According to Einstein’s theory of general relativity, a black hole’s mass and spin determine how close material can orbit before becoming unstable and falling in toward the event horizon. The team was able to measure this innermost stable orbit and found that it’s only 5.5 times the size of the black hole’s event horizon. This size suggests that the accretion disk is spinning in the same direction as the black hole.
The observations were made by linking together radio telescopes in Hawaii, Arizona, and California to create a virtual telescope called the Event Horizon Telescope (http://www.eventhorizontelescope.org/), or EHT. The EHT is capable of seeing details 2,000 times finer than the Hubble Space Telescope (http://hubblesite.org/).
The team plans to expand its telescope array, adding radio dishes in Chile, Europe, Mexico, Greenland, and the South Pole, in order to obtain even more detailed pictures of black holes in the future.
The work is being published in Science Express (http://www.sciencemag.org/content/early/recent).
 
Title: Re: Uobičajena interpretacija Hajzenbergovog principa neizvesnosti pogrešna?
Post by: Meho Krljic on 22-10-2012, 18:08:29
I Njutn je pao, i to od srbske ruke:
 
Formula tačnija od Njutnove (http://www.politika.rs/rubrike/Drustvo/Formula-tacnija-od-Njutnove.lt.html)
 
Quote

Veljko Vujičić objašnjava kako je ponudio bolje rešenje Zakona o gravitaciji od onog koji je dao čuveni Englez i da su njegove rezultate podržale mnoge svetske institucije
 
 
  Gotovo 15 godina rada i istraživanja bilo je potrebno Veljku Vujičiću, članu Srpske akademije nauka i umetnosti (SANU) i nekadašnjem dekanu Matematičkog fakulteta u Beogradu, da kako je zaključeno na mnogobrojnim međunarodnim simpozijuma, ponudi rešenje Zakona o gravitaciji bolje od onoga koje je 1686. godine dao Isak Njutn. Srpski matematičar, u razgovoru za „Politiku”, otkriva kako se zainteresovao za nebesku mehaniku, na koji način je oborio tvrdnje čuvenog engleskog naučnika i govori kako se tokom svog istraživanja suočavao sa ogovaranjima iako niko od onih koji su to činili nije ponudio održive matematičke dokaze za svoje tvrdnje.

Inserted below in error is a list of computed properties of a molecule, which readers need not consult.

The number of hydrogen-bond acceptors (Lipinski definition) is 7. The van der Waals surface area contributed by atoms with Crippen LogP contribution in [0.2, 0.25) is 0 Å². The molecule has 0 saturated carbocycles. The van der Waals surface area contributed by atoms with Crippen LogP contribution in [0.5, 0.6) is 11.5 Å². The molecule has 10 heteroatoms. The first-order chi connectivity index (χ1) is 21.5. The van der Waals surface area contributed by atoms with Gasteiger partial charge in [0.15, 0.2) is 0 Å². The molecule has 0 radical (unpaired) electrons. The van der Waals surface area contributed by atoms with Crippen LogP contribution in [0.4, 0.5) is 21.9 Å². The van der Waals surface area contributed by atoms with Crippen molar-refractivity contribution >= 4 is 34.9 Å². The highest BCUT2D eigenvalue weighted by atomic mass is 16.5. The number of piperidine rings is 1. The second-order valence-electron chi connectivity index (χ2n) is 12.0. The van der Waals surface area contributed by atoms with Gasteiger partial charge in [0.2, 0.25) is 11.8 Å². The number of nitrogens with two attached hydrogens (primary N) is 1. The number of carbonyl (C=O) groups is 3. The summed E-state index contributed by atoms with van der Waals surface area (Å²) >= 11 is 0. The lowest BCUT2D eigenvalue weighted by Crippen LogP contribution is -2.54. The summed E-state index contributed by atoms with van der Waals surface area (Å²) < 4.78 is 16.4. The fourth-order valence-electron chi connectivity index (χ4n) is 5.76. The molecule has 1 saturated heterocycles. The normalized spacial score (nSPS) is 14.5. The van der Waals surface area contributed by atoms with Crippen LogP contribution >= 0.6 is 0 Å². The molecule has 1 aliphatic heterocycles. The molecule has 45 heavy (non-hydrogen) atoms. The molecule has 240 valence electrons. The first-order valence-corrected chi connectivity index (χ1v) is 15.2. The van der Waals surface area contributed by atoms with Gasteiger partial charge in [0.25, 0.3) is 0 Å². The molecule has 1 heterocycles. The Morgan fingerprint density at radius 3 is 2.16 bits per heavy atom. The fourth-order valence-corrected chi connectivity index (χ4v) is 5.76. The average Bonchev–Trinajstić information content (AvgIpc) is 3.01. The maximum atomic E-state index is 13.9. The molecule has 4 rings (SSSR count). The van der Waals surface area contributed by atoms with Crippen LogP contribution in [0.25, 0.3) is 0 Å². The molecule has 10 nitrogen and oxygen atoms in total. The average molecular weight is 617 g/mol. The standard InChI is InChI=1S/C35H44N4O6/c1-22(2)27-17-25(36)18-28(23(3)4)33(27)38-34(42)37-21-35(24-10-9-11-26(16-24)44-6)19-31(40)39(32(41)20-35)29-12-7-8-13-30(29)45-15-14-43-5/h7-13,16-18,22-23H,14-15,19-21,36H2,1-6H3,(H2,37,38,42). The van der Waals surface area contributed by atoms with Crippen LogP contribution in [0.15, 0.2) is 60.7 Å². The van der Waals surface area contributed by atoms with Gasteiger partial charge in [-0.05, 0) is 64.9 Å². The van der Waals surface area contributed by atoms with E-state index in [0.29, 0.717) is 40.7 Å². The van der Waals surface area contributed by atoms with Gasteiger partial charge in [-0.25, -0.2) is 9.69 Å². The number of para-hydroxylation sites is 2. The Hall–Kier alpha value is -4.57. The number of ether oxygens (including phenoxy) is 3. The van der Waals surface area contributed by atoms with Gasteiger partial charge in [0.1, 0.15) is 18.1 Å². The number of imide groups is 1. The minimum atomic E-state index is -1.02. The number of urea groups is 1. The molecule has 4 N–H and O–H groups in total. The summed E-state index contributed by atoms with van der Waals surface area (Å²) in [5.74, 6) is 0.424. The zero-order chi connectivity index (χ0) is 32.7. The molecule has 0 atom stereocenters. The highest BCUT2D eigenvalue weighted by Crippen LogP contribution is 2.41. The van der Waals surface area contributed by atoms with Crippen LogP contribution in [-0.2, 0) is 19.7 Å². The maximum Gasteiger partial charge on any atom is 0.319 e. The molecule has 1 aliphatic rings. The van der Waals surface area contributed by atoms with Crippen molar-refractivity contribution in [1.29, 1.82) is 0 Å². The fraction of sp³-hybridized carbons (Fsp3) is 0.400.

– Moje interesovanje za nebesku mehaniku počelo je još za vreme studiranja, odnosno kada sam na Prirodno-matematičkom fakultetu učio i polagao ispit iz istoimenog predmeta. Magistrirao sam na temu „Kretanje tela promenljive mase po autoparalelama”, a taj rad kasnije je prihvaćen i štampan u Zborniku radova SANU. Ubrzo potom odbranio sam doktorsku disertaciju na temu „Kretanje tela promenljive mase i njegova stabilnost”, a u međuvremenu sam boravio na Katedri za teorijsku mehaniku Matematičkog fakulteta moskovskog Univerziteta „Lomonosov”. Iste godine kada sam doktorirao izabran sam za docenta na beogradskom Prirodno-matematičkom fakultetu. Znanje koje sam stekao tokom svih tih godina dozvoljava mi da kažem da sam već tada bio dobro „zagazio” u oblast nebeske mehanike – govori za „Politiku” profesor Vujičić.
Na pitanje kada i kako je odlučio da se „pozabavi” Njutnovim zakonom, odnosno njegovim menjanjem, profesor veli da je to „malo duža priča”. Priznaje da mu ni na kraj pameti nije bilo da menja najveći zakon prirode.